Determination of urban volatile organic compound emission ratios and comparison with an emissions database. Journal of Geophysical Research, 112, D10S47

Journal of Geophysical Research-Atmospheres 05/2007; 112(D10):D10S47. DOI: 10.1029/2006JD007930


During the NEAQS-ITCT2k4 campaign in New England, anthropogenic VOCs and CO were measured downwind from New York City and Boston. The emission ratios of VOCs relative to CO and acetylene were calculated using a method in which the ratio of a VOC with acetylene is plotted versus the photochemical age. The intercept at the photochemical age of zero gives the emission ratio. The so determined emission ratios were compared to other measurement sets, including data from the same location in 2002, canister samples collected inside New York City and Boston, aircraft measurements from Los Angeles in 2002, and the average urban composition of 39 U.S. cities. All the measurements generally agree within a factor of two. The measured emission ratios also agree for most compounds within a factor of two with vehicle exhaust data indicating that a major source of VOCs in urban areas is automobiles. A comparison with an anthropogenic emission database shows less agreement. Especially large discrepancies were found for the C2-C4 alkanes and most oxygenated species. As an example, the database overestimated toluene by almost a factor of three, which caused an air quality forecast model (WRF-CHEM) using this database to overpredict the toluene mixing ratio by a factor of 2.5 as well. On the other hand, the overall reactivity of the measured species and the reactivity of the same compounds in the emission database were found to agree within 30%.

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    • "The possible explanations for the underestimation of carbonyl emissions included (1) underestimation of the carbonyl emission factors for vehicle exhaust and/or (2) underestimation of carbonyl emissions from other sources (Borbon et al., 2013; Warneke et al., 2007). In the inventory built by Li et al. (2014), the VOC emission factors and profiles for gasoline and diesel vehicular exhaust were measured in China (Liu et al., 2008), and thus the uncertainty of transportation-related VOC emissions was relatively low. "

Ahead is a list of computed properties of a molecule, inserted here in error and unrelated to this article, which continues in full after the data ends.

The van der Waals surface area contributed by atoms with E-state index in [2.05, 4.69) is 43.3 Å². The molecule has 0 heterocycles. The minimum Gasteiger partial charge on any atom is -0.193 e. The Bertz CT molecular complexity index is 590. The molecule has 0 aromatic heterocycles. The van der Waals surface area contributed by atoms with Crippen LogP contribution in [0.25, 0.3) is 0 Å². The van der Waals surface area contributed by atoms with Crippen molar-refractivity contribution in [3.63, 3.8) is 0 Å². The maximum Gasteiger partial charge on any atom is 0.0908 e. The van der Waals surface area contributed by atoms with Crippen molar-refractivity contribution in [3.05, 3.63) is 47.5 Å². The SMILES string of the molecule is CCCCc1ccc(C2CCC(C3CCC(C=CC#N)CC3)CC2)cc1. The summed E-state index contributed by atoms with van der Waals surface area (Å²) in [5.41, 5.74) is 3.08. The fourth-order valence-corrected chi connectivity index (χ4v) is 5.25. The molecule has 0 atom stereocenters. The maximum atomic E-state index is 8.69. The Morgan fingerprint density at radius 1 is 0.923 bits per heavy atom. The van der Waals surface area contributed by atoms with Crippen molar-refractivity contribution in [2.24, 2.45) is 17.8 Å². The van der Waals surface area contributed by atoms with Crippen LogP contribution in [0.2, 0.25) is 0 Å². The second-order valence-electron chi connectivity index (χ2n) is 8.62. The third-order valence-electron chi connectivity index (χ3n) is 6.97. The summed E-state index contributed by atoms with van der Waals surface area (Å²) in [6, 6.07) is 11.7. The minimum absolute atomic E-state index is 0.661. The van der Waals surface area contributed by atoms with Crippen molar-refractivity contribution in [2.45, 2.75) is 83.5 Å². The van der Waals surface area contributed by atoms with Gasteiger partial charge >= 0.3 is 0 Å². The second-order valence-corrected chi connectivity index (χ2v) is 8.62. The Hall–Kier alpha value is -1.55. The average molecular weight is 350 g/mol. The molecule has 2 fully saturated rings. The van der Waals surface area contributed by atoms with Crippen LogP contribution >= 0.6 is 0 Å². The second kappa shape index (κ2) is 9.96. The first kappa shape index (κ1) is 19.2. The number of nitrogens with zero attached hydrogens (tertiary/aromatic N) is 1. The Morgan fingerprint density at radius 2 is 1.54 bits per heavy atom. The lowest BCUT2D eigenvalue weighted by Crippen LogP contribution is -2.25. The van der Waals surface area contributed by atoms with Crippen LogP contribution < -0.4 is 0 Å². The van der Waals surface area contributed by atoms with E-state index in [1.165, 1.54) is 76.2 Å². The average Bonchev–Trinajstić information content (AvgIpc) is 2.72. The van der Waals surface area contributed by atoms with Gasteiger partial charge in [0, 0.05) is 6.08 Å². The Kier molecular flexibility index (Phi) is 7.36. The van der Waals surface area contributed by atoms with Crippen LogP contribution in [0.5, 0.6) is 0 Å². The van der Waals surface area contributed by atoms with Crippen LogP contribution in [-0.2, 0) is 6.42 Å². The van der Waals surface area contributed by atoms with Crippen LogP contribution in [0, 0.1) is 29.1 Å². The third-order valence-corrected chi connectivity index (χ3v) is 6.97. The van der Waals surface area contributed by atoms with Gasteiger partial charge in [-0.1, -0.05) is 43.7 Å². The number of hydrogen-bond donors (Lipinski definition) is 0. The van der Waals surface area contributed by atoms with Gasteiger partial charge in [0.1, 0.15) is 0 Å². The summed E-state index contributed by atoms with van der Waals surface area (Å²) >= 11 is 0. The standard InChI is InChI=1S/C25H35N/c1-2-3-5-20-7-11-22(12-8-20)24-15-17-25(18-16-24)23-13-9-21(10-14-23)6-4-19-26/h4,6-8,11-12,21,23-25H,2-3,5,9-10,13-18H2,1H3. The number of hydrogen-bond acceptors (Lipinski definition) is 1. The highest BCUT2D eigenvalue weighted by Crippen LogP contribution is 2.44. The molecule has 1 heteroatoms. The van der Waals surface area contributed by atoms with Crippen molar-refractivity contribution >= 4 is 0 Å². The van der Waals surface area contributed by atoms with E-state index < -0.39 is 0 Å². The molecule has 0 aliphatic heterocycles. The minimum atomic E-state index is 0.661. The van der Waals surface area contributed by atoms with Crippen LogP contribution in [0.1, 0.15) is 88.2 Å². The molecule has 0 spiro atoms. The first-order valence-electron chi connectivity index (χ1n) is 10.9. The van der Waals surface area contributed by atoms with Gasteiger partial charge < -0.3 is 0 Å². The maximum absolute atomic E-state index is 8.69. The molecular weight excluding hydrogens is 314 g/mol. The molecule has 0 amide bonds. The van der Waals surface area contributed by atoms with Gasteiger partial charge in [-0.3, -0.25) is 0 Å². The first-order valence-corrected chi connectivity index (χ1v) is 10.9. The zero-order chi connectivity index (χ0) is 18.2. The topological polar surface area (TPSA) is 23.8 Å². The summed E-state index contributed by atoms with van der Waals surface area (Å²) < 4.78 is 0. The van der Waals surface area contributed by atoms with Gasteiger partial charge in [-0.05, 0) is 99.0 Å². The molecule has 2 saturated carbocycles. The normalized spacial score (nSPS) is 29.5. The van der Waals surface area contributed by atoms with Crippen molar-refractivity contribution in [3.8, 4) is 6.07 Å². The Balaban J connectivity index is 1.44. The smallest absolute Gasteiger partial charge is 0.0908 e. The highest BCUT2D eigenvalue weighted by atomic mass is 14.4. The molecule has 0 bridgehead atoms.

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    ABSTRACT: Carbonyl compounds are important intermediates in atmospheric photochemistry, but their primary sources are still not understood well. In this work, carbonyls, hydrocarbons, and alkyl nitrates were continuously measured during November 2011 at a rural site in the Yangtze River Delta region of China. Mixing ratios of carbonyls and hydrocarbons showed large fluctuations during the entire measurement. The average level for total measured volatile organic compounds during the pollution episode from 25th to 27th November, 2011 was 91.6 ppb, about 7 times the value for the clean period of 7th–8th, November, 2011. To preliminarily identify toluene sources at this site, the emission ratio of toluene to benzene (T/B) during the pollution episode was determined based on photochemical ages derived from the relationship of alkyl nitrates to their parent alkanes. The calculated T/B was 5.8 ppb/ppb, significantly higher than the values of 0.2–1.7 ppb/ppb for vehicular exhaust and other combustion sources, indicating the dominant influence of industrial emissions on ambient toluene. The contributions of industrial sources to ambient carbonyls were then calculated using a multiple linear regression fit model that used toluene and alkyl nitrates as respective tracers for industrial emission and secondary production. During the pollution episode, 18.5%, 69.0%, and 52.9% of measured formaldehyde, acetaldehyde, and acetone were considered to be attributable to industrial emissions. The emission ratios relative to toluene for formaldehyde, acetaldehyde, and acetone were determined to be 0.10, 0.20 and 0.40 ppb/ppb, respectively. More research on industrial carbonyl emission characteristics is needed to understand carbonyl sources better.
    Journal of Environmental Sciences 12/2014; 28. DOI:10.1016/j.jes.2014.12.001 · 2.00 Impact Factor